Do we have some more Moons also, other than Earth’s natural satellite?


Moons, also known as satellites, are relatively small worlds that orbit the planets of the Solar System. Earth has one moon, known simply as the Moon, but other planets have many more – Saturn, for example, has at least 18 moons. Moons are very varied in size and form. Many have unusual landscape features that intrigue astronomers.

Moons are created in different ways. Some are the result of fragments of rock or ice being pulled together by gravity to form a globe. Others are asteroids that have been “captured” by a planet’s gravitational force.

All seven of the moons illustrated here larger than the smallest planet, Pluto, while the largest moons, Ganymede and Titan, are even bigger than Mercury, the second smallest planet. Jupiter’s four largest moons are all in the top seven. They are called the “Galileans” after the Italian scientist Galileo Galilei who first discovered them with one of the first telescopes in 1610. Ganymede has an icy surface with cratered plains and areas showing strange “grooved” patterns.

Titan, Saturn’s largest moon, is the only moon to have a thick atmosphere, made mainly of nitrogen. Beneath its continuous cloud layer, there may be a sea of methane.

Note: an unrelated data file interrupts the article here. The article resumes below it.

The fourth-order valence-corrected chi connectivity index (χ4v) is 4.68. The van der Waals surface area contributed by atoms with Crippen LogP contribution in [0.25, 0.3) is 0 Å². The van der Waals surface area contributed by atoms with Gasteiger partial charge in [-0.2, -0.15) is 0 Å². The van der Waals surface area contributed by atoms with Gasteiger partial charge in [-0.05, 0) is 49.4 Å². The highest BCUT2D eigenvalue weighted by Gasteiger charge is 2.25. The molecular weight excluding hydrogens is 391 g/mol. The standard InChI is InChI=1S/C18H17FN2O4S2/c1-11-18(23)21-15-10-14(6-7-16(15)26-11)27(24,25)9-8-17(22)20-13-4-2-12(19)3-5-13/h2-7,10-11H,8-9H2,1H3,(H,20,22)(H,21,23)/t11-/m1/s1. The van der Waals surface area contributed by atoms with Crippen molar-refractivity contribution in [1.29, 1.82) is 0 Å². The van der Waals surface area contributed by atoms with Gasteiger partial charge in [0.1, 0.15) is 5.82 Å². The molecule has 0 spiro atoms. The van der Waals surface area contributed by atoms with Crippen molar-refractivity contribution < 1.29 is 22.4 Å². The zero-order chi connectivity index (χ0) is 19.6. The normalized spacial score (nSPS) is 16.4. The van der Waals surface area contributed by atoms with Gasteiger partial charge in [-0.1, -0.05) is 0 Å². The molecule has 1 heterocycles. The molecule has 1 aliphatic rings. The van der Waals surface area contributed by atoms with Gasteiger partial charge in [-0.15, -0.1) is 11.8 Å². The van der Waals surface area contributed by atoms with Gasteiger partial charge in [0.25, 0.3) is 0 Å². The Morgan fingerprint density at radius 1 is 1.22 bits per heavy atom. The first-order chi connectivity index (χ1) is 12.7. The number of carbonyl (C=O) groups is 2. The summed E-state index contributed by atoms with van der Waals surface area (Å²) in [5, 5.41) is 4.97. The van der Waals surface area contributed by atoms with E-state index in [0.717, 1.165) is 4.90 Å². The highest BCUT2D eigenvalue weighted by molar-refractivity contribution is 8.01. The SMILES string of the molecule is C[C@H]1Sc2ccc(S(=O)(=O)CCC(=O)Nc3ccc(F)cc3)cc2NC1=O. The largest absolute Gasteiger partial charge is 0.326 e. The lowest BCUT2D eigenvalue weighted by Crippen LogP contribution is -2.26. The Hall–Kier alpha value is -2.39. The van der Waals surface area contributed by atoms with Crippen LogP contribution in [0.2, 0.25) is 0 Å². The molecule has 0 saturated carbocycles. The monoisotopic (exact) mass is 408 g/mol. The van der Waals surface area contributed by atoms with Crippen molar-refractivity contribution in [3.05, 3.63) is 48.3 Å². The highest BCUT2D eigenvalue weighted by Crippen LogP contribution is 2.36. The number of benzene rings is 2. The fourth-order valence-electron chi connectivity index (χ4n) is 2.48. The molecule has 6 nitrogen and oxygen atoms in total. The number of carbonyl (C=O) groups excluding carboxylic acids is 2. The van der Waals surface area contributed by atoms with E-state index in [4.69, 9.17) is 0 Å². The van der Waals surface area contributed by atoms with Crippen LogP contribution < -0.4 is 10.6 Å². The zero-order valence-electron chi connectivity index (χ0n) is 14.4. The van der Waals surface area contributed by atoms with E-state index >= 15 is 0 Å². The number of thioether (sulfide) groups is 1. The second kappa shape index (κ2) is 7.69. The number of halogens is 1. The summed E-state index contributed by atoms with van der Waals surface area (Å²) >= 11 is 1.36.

Callisto, Jupiter’s second largest moon, is heavily cratered. Measuring 600 kilometres across, its most prominent crater, called Valhalla, is surrounded by a series of ripples. Io, the third of Jupiter’s Galileans, with its crust a vivid mixture of yellows, oranges, reds and blacks, looks a little like a pizza. In fact it is peppered with active volcanoes and lakes of molten rock.

Our own Moon is the fifth largest moon in the Solar System, although it would take 81 Moons to make up a world the size of Earth. The Moon’s lava plains indicate past volcanic activity, but there are no active volcanoes there today.

Next in order of size comes Europa, the fourth Galilean and an object of great interest amongst astronomers. Looking like a cracked egg, its surface consists of ice sheets that are continually melting and re-solidifying. It is by no means impossible that, beneath those ice sheets, there is a warm ocean of liquid water. Could it be that life has also evolved on Europa and that there are life-forms swimming in its oceans? Future space probe missions may find out.

Triton is Neptune’s largest moon. Its surface is the coldest place known in the Solar System. At -235°C, the temperature is low enough to freeze nitrogen. Triton was photographed in stunning detail by Voyager 2, the last of its close encounters, in 1989.

Picture Credit : Google